Brian Mackey

Brian Mackey covers state government and politics for WUIS and a dozen other public radio stations across Illinois. He was previously A&E editor at The State Journal-Register and Statehouse bureau chief for the Chicago Daily Law Bulletin. He can be reached at (217) 206-6412.

Subscribe to Brian Mackey's State of the State podcast on WUIS' podcast page, or by copying this URL into iTunes or any other podcast app.

Gov. Bruce Rauner’s ideas about how to change government-employee pensions are getting extra scrutiny in Springfield.

Rauner wants employees to be moved into less generous plans for future pension benefits.

So far, it’s just something he’s just talked about. Democrats who’ve long focused on pension issues say that needs to change.

Sen. Daniel Biss, of Evanston, is calling for an actuarial analysis. He also says the idea that legislation would be passed and make it through the inevitable court challenge anytime soon is a “fantasy."

Two Chicago-area cousins accused of trying to help the so-called Islamic State made their first appearance in court Thursday. A top Illinois law enforcement official says the state's National Guard worked with federal authorities to prevent an attack.

state of Illinois

A proposal in the Illinois House would let cities and towns declare bankruptcy.

Many municipalities say they’re struggling to pay for local police and fire pensions. Backers of bankruptcy say it would give mayors more leverage in negotiating with unions.

Flickr user Daniel Borman / "Money, Money, Money" (CC BY 2.0)

Unions and other advocates for raising Illinois' minimum wage won a small victory yesterday. For the first time in years, an increase is advancing in the Illinois House.  

Even Republican Gov. Bruce Rauner says he can get behind it — if it comes after a long list of pro-business legislation.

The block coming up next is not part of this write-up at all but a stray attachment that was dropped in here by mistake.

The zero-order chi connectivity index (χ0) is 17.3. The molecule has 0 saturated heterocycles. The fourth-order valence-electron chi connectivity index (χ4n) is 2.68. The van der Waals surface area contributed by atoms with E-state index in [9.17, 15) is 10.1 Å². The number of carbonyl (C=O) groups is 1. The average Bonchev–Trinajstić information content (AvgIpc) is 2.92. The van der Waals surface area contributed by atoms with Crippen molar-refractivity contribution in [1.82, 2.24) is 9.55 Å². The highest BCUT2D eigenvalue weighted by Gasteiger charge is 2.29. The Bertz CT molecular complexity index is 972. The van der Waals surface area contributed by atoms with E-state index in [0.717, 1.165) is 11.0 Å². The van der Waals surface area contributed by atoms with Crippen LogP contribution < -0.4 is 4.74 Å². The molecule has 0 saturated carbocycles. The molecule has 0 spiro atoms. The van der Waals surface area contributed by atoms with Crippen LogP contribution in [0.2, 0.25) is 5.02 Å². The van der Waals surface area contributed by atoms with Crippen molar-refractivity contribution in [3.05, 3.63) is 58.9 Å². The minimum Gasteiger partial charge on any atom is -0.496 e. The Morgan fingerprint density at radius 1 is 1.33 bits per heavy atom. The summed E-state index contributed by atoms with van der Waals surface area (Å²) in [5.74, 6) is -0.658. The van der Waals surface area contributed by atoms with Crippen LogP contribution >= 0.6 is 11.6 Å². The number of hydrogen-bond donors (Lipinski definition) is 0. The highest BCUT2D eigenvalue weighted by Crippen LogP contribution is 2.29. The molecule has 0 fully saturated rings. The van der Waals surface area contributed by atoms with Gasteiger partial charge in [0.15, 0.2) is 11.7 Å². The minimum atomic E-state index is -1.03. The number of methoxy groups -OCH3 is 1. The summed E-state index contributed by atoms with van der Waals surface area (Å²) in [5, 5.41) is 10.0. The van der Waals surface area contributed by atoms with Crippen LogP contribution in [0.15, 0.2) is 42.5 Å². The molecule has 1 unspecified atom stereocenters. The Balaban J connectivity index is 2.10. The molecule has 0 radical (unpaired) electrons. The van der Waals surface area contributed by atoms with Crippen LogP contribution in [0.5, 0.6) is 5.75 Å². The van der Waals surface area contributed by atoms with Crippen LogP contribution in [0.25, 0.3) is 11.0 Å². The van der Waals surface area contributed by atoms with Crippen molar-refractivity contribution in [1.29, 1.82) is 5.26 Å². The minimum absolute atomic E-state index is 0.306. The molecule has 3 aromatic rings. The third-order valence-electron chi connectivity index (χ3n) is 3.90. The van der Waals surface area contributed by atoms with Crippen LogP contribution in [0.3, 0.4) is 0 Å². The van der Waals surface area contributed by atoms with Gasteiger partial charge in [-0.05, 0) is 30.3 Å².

Democrat Art Turner, from Chicago, got the measure through a committee on a party-line vote.

There's a simple rule of thumb for determining when the Illinois Supreme Court will rule on a given case, and it's that there is no rule of thumb for determining when the Illinois Supreme Court will rule on a given case.

In 2009, Illinois enacted a law requiring the Department of Corrections and the Prisoner Review Board to use a risk-assessment tool to evaluate inmates. The agencies did not meet a 2013 deadline to get it up and running, and that failure is now the subject of a class-action lawsuit. The idea behind the risk-assessment tool is to make an objective analysis about whether an inmate poses a danger to the public.

Illinois Treasurer Mike Frerichs is keeping secret the results of an investigation into his predecessor. 

Former Treasurer Dan Rutherford’s political career imploded after an employee accused him of sexual harassment and political intimidation.

Rutherford, a Republican, denied the allegations and hired a former IRS investigator to look into the charges. He said he’d release the results of that $27,000 investigation — taxpayer funded — but later backtracked, citing the advice of attorneys to keep it secret.

Illinois’ main prison for women has nearly 2,000 inmates. An outside monitor says that’s the result of poor planning when Illinois closed the prison at Dwight nearly two years ago.

The majority of Illinois female inmates are incarcerated at Logan Correctional Center in central Illinois.


Illinois lawmakers passed driver regulations for ridesharers. 

The House and Senate approved creating statewide regulations yesterday for drivers working for services such as Uber and Lyft. It includes modified insurance requirements, background checks and a zero-tolerance substance policy. 

Flickr user / kristin_a (Meringue Bake Shop) "Vote!" (CC BY 2.0)

The Illinois General Assembly voted to make same-day voter registration a permanent feature of state elections. 

Democrats allowed it for the first time in this year’s election. As with most changes to election law, there was a fierce debate. Republicans charged Democrats rushed it through and the changes open the door to voter fraud.

But Barbara Flynn Currie, the Democratic Majority Leader, says that’s not true.